Related Conditions & MeSH terms

NCT number NCT04797208
Study type Interventional
Source Manchester University NHS Foundation Trust
Status Not yet recruiting
Phase N/A
Start date June 2021
Completion date March 2022

See also
  Status Clinical Trial Phase
Completed NCT03686722 - Effect of Co-administration of Metformin and Daclatasvir on the Pharmacokinetis and Pharmacodynamics of Metformin Phase 1
Completed NCT02836704 - Comparison of Standard vs Higher Starting Dose of Insulin Glargine in Chinese Patients With Type 2 Diabetes (Glargine Starting Dose) Phase 4
Completed NCT01819129 - Efficacy and Safety of FIAsp Compared to Insulin Aspart in Combination With Insulin Glargine and Metformin in Adults With Type 2 Diabetes Phase 3
Recruiting NCT04562714 - Impact of Flash Glucose Monitoring in People With Type 2 Diabetes Using Non-Insulin Antihyperglycemic Therapy N/A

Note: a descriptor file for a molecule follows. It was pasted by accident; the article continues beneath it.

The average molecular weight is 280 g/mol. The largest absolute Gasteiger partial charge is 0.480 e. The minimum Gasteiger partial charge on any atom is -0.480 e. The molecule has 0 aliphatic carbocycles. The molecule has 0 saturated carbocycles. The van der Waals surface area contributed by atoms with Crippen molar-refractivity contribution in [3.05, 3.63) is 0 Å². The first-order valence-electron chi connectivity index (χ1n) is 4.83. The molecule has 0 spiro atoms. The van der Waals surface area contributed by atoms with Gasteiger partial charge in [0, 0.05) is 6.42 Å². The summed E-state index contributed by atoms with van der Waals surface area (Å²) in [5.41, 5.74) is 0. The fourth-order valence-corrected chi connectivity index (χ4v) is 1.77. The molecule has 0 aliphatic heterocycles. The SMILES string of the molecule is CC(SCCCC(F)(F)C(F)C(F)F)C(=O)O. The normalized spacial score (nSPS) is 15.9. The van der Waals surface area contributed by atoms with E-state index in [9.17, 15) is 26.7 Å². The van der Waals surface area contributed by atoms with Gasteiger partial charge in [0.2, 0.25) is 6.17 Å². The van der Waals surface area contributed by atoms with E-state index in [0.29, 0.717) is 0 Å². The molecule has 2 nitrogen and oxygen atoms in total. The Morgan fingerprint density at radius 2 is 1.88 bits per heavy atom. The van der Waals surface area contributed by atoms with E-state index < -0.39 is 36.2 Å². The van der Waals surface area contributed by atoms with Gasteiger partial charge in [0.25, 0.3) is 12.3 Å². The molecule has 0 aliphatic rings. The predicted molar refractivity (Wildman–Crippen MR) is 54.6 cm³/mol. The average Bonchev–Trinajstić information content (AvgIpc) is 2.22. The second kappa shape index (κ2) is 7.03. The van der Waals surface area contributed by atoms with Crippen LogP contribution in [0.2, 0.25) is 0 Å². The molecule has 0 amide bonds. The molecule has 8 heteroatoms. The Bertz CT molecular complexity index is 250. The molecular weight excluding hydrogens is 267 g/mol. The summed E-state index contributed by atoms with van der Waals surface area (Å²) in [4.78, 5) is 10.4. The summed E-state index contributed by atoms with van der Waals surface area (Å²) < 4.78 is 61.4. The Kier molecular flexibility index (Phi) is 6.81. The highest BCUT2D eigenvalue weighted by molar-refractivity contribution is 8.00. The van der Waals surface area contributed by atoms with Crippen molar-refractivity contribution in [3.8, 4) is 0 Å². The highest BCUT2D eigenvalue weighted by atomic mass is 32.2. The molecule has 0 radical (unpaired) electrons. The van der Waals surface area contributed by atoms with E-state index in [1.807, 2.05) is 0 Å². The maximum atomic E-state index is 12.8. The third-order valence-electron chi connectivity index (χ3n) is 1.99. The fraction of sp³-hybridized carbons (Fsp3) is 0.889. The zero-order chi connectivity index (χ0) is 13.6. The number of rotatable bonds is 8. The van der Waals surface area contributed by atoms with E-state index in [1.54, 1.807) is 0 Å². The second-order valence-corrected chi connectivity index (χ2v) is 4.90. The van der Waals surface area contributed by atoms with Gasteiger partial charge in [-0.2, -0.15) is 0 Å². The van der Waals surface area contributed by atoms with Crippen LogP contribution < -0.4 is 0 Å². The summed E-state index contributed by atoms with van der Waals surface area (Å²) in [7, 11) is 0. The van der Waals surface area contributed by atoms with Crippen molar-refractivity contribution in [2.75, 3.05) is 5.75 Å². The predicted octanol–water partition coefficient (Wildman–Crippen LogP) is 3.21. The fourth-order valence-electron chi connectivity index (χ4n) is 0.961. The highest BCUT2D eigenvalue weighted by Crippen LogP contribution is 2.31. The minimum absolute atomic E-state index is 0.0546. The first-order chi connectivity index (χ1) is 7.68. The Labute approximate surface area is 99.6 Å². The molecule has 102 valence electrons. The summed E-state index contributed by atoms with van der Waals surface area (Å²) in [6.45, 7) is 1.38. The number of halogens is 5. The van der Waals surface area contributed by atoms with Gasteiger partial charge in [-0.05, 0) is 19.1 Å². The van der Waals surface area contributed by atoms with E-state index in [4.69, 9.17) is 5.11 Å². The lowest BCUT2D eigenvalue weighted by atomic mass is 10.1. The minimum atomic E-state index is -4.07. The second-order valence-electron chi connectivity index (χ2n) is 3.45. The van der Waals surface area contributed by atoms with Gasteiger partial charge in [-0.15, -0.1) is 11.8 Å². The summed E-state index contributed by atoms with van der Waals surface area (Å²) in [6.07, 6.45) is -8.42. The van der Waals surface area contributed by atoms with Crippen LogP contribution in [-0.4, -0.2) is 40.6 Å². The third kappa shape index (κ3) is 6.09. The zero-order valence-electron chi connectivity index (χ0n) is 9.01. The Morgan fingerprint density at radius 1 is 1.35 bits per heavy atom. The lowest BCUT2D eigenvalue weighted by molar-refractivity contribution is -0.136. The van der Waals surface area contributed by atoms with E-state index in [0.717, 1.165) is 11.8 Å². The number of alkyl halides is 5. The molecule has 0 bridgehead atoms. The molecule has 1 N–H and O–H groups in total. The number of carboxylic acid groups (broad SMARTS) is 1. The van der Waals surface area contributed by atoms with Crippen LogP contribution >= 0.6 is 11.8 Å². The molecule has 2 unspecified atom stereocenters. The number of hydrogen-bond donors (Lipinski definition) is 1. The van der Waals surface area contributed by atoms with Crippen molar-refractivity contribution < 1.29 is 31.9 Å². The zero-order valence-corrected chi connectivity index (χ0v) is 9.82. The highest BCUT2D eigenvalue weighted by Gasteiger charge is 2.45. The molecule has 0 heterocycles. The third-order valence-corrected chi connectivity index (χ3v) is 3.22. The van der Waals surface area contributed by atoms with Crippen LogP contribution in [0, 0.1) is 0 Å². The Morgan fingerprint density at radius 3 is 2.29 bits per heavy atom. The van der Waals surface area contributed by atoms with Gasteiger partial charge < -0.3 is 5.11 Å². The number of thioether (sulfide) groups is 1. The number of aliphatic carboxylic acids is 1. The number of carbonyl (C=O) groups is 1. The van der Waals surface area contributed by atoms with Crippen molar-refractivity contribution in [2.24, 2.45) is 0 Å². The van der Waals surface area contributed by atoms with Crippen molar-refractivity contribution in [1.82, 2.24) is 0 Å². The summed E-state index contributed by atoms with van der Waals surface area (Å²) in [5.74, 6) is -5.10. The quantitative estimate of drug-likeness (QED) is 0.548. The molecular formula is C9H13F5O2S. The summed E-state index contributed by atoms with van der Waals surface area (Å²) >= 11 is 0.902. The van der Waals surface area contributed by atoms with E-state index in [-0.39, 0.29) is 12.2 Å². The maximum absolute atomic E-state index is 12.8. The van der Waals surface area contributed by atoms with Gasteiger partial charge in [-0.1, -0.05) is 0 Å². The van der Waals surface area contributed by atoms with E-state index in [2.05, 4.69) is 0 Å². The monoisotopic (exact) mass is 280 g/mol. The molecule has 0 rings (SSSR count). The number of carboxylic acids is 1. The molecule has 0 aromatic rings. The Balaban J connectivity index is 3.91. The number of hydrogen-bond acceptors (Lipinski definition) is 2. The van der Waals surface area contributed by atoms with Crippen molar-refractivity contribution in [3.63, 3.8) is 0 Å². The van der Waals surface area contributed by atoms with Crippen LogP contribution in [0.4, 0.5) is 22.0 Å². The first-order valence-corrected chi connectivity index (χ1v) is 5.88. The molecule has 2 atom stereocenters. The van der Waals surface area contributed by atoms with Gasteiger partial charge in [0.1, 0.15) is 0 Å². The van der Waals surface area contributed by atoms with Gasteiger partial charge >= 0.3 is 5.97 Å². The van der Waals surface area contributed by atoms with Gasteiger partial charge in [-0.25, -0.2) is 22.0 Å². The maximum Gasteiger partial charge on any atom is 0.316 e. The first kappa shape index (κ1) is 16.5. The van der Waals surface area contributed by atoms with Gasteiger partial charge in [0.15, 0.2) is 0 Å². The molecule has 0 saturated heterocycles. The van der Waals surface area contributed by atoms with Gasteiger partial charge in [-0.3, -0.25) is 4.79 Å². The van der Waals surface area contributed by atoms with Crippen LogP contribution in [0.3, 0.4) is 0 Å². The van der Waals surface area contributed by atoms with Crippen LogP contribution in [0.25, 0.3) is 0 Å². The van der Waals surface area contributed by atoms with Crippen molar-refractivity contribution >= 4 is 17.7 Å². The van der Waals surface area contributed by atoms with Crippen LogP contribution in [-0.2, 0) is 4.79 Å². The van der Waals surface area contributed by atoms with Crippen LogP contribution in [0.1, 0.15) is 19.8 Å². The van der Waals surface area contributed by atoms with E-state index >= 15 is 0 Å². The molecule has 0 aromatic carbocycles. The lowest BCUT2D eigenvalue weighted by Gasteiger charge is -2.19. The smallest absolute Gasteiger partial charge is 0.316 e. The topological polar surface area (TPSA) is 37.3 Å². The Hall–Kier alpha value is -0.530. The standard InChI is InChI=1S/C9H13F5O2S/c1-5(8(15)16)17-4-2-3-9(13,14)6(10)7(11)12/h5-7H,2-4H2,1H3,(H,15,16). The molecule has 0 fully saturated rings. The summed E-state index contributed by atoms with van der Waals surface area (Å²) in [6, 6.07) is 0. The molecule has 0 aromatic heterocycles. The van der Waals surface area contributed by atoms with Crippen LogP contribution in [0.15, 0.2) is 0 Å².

Completed NCT02009488 - Treatment Differences Between Canagliflozin and Placebo in Insulin Secretion in Subjects With Type 2 Diabetes Mellitus (T2DM) Phase 1
Terminated NCT04090242 - Impact of App Based Diabetes Training Program in Conjunction With the BD Nano Pen Needle in People With T2 Diabetes N/A
Completed NCT04030091 - Pulsatile Insulin Infusion Therapy in Patients With Type 1 and Type 2 Diabetes Mellitus Phase 4
Completed NCT03604224 - A Study to Observe Clinical Effectiveness of Canagliflozin 300 mg Containing Treatment Regimens in Indian Type 2 Diabetes Participants With BMI>25 kg/m^2, in Real World Clinical Setting
Completed NCT03620357 - Continuous Glucose Monitoring & Management In Type 2 Diabetes (T2D) N/A
Completed NCT01696266 - An International Survey on Hypoglycaemia Among Insulin-treated Patients With Diabetes
Completed NCT03620890 - Detemir Versus NPH for Type 2 Diabetes Mellitus in Pregnancy Phase 4
Recruiting NCT04531631 - Effects of Dorzagliatin on 1st Phase Insulin and Beta-cell Glucose Sensitivity in Individuals With Recent-onset Type 2 Diabetes and Monogenic Diabetes Phase 2